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Prospective investigation of nimodipine for acute vocal fold paralysis

Authors

  • Clark A. Rosen MD,

    Corresponding author
    1. University of Pittsburgh Voice Center, Department of Otolaryngology, University of Pittsburgh School of Medicine, Pittsburgh, Pennsylvania, USA
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  • Libby Smith DO,

    1. University of Pittsburgh Voice Center, Department of Otolaryngology, University of Pittsburgh School of Medicine, Pittsburgh, Pennsylvania, USA
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  • Vyvy Young MD,

    1. University of Pittsburgh Voice Center, Department of Otolaryngology, University of Pittsburgh School of Medicine, Pittsburgh, Pennsylvania, USA
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  • Priya Krishna MD,

    1. Department of Otolaryngology, Loma Linda University, Loma Linda, California, USA
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  • Matthew F. Muldoon MD, MPH,

    1. Heart and Vascular Institute, University of Pittsburgh School of Medicine, Pittsburgh, Pennsylvania, USA
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  • Michael C. Munin MD

    1. University of Pittsburgh Voice Center, Department of Otolaryngology, University of Pittsburgh School of Medicine, Pittsburgh, Pennsylvania, USA
    2. Department of Physical Medicine and Rehabilitation, University of Pittsburgh School of Medicine, Pittsburgh, Pennsylvania, USA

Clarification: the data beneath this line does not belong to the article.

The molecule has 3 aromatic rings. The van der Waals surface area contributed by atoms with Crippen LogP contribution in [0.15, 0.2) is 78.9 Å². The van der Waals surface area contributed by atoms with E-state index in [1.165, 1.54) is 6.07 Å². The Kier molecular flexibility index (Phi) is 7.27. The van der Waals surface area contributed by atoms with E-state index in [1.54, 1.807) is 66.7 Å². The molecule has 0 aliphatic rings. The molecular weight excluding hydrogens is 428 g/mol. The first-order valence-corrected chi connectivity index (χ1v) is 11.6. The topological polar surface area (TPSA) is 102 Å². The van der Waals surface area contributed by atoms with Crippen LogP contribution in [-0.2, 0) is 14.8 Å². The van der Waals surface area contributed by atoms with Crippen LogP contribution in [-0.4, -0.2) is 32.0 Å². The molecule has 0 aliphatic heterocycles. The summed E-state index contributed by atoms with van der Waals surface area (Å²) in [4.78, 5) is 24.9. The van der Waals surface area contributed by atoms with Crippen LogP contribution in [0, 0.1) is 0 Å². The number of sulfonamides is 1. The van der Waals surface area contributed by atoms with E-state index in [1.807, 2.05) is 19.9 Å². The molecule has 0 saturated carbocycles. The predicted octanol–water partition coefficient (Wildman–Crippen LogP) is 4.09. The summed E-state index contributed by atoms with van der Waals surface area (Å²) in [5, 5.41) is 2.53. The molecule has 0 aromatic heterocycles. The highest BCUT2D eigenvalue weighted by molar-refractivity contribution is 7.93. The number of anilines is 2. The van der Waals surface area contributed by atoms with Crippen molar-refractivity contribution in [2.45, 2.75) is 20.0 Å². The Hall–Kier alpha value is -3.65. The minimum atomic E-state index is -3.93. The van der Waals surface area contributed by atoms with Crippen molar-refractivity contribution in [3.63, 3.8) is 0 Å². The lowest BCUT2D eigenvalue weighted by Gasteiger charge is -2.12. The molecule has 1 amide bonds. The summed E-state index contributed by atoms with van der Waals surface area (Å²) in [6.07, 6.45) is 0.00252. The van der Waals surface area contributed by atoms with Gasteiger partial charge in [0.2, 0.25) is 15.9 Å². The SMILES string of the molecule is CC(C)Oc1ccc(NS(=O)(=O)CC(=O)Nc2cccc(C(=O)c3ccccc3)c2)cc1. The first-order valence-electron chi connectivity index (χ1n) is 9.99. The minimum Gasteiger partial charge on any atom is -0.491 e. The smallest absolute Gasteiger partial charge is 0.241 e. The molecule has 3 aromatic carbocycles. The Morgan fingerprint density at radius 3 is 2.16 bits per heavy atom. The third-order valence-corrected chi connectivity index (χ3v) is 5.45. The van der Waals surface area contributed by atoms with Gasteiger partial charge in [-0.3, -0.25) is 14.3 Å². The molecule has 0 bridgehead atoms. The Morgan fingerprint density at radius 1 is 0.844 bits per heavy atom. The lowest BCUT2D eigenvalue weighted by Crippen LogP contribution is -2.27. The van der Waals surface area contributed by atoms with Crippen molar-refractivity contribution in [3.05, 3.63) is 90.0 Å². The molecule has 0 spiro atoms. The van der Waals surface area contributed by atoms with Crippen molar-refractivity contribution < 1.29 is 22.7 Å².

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ABSTRACT

Introduction: Nimodipine has been shown to be beneficial for recovery from acute vocal fold paralysis (AVFP) in an animal model. Methods: prospective, open-label trial of patients with AVFP was performed using nimodipine. Consecutive patients were evaluated and offered nimodipine therapy. Results: Fifty-three patients were considered for treatment with nimodipine. Thirteen did not qualify for inclusion, 5 were lost to follow-up, and 7 had side effects requiring cessation of treatment. Thus 28 patients (30 paralyzed vocal folds) were analyzed. Eighteen of the paralyzed vocal folds experienced recovery of purposeful motion (60%). Historical controls and laryngeal electromyography meta-analysis suggest no more than a 20% recovery rate from AVFP. Conclusions: This open label study using nimodipine for treatment of AVFP demonstrates tripling of the recovery rate of vocal fold motion compared with historical controls. Further study in a randomized, controlled manner is warranted. Muscle Nerve 50: 114–118, 2014

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